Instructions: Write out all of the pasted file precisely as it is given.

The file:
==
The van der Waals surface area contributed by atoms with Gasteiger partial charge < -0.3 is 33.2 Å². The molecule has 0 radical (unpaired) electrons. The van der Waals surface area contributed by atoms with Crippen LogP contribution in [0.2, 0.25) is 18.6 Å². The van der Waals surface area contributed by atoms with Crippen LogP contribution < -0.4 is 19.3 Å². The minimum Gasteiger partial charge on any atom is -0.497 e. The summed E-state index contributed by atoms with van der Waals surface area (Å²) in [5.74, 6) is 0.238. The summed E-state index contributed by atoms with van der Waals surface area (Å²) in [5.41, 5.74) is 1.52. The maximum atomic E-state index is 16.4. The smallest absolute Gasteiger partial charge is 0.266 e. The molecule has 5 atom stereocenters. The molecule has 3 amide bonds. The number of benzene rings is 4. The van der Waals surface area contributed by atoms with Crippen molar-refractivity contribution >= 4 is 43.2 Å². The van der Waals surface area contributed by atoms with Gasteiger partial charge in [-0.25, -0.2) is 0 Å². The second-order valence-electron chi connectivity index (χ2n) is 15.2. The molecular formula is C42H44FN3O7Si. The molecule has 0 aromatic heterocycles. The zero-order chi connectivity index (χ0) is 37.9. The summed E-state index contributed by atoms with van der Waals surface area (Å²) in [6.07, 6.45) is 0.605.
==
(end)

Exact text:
The van der Waals surface area contributed by atoms with Gasteiger partial charge < -0.3 is 33.2 Å². The molecule has 0 radical (unpaired) electrons. The van der Waals surface area contributed by atoms with Crippen LogP contribution in [0.2, 0.25) is 18.6 Å². The van der Waals surface area contributed by atoms with Crippen LogP contribution < -0.4 is 19.3 Å². The minimum Gasteiger partial charge on any atom is -0.497 e. The summed E-state index contributed by atoms with van der Waals surface area (Å²) in [5.74, 6) is 0.238. The summed E-state index contributed by atoms with van der Waals surface area (Å²) in [5.41, 5.74) is 1.52. The maximum atomic E-state index is 16.4. The smallest absolute Gasteiger partial charge is 0.266 e. The molecule has 5 atom stereocenters. The molecule has 3 amide bonds. The number of benzene rings is 4. The van der Waals surface area contributed by atoms with Crippen molar-refractivity contribution >= 4 is 43.2 Å². The van der Waals surface area contributed by atoms with Gasteiger partial charge in [-0.25, -0.2) is 0 Å². The second-order valence-electron chi connectivity index (χ2n) is 15.2. The molecular formula is C42H44FN3O7Si. The molecule has 0 aromatic heterocycles. The zero-order chi connectivity index (χ0) is 37.9. The summed E-state index contributed by atoms with van der Waals surface area (Å²) in [6.07, 6.45) is 0.605.